• Short Summary

    MELBOURNE, VICTORIA, AND BRISBANE, QUEENSLAND, AUSTRALIA

    In Australia, the Police Minister of Queensland, Mr.

  • Description

    1. (FILE) MELBOURNE: GV Aboriginal protestors disrupting athletics meeting and being chased away by police (2 shots) 0.06
    2. GV BRISBANE: PAN FROM Parliament building TO Aboriginal demonstrators in street being stopped by police (3 shots) 0.29
    3. CU Aboriginal leader, Bob Weatherall, speaking to reporter 0.41
    4. SV INTERIOR Queensland Premier Joh Bjelke-Petersen at news conference (2 shots) 0.53
    TRANSCRIPT FOR SHOT THREE:
    (Aboriginal representative from Research Action Group, Bob Weatherall).
    WEATHERALL: "Yeh, there's no delegation going to Libya at all, for any sort of tactics that Mr. Hinze has brought out, or that's been reported in the "Courier Mail" (Brisbane daily newspaper) today. There's nobody going over for that. We don't need to do those sort of tactics...we can sort of beat you use without that anyway."
    InitialsBB

    EDITOR'S NOTE: A COMMENTARY FROM PAUL MICHAELS OF BTQ BRISBANE, IS AVAILABLE.
    Script is copyright Reuters Limited. All rights reserved

    Background: MELBOURNE, VICTORIA, AND BRISBANE, QUEENSLAND, AUSTRALIA

    In Australia, the Police Minister of Queensland, Mr. Russ Hinze, has said he has evidence that six Aborigines were planning to undertake terrorist training in Libya to disrupt the forthcoming Commonwealth Games in Brisbane, the Queensland capital. State opposition politicians and aboriginal groups have denied the claim. The aborigines say they are going to tour African states to gain support for a black African boycott of the Games. The threat of aboriginal violence is causing concern of the Australian Federal government, as it is believed aboriginal activists could try to use the Games to draw attention to their struggle for land rights. A foretaste of possible action came in Melbourne, Victoria, earlier this year when aboriginal protestors ran on to the track during an athletics meeting, injuring two black runners from the United States. Queensland Premier Joh Bjelke-Petersen said at a news conference more than ample evidence existed to support the allegation of prospective disruptive action, including violence.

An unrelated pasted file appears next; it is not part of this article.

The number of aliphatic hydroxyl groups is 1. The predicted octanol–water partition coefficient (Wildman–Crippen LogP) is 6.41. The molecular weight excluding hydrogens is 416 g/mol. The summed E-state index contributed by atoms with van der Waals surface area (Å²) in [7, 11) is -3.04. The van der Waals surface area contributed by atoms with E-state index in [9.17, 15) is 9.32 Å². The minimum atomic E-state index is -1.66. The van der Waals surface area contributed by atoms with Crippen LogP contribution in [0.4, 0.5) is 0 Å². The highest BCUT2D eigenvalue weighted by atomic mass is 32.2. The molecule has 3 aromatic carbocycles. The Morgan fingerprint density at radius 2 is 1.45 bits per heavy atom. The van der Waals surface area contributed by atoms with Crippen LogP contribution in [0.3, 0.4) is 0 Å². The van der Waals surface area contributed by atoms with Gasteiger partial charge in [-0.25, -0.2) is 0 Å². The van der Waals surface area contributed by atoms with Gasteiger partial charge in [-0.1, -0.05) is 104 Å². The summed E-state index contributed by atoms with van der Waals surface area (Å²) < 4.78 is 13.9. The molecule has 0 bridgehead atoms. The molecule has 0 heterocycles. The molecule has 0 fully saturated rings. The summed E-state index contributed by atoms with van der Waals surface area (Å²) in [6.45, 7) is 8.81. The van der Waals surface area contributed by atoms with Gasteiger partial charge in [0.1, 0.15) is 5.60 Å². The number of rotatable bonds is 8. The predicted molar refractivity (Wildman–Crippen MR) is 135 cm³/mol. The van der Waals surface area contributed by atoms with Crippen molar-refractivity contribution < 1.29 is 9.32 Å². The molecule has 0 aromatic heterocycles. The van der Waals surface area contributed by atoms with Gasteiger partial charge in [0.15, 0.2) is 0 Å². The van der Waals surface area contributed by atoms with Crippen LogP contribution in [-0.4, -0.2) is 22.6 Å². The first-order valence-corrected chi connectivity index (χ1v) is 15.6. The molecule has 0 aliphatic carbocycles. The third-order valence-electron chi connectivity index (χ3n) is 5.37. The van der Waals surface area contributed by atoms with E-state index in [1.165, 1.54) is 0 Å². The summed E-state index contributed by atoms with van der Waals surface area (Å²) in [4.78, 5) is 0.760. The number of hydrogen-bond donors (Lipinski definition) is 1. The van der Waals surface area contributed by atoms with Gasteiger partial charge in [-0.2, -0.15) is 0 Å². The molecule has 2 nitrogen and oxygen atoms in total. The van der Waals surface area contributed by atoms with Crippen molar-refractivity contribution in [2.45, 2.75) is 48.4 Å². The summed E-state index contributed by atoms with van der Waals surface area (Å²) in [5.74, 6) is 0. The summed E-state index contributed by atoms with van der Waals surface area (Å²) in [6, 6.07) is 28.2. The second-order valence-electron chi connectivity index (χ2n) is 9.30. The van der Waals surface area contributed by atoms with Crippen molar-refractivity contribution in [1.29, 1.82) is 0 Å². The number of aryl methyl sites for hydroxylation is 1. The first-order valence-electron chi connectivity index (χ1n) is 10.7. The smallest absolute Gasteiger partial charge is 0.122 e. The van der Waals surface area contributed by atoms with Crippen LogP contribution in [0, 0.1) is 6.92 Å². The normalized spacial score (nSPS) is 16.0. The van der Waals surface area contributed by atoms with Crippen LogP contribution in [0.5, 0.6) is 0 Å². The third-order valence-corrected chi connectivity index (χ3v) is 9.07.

Source: CHANNEL BTQ BRISBANE

  • Tags

  • Data

    Film ID:
    VLVAE06W5JGWU3GL8WUSYKIJ5NX1F
    Media URN:
    VLVAE06W5JGWU3GL8WUSYKIJ5NX1F
    Group:
    Reuters - Source to be Verified
    Archive:
    Reuters
    Issue Date:
    18/03/1982
    Sound:
    Unknown
    HD Format:
    Available on request
    Stock:
    Colour
    Duration:
    00:00:53:00
    Time in/Out:
    /
    Canister:
    N/A

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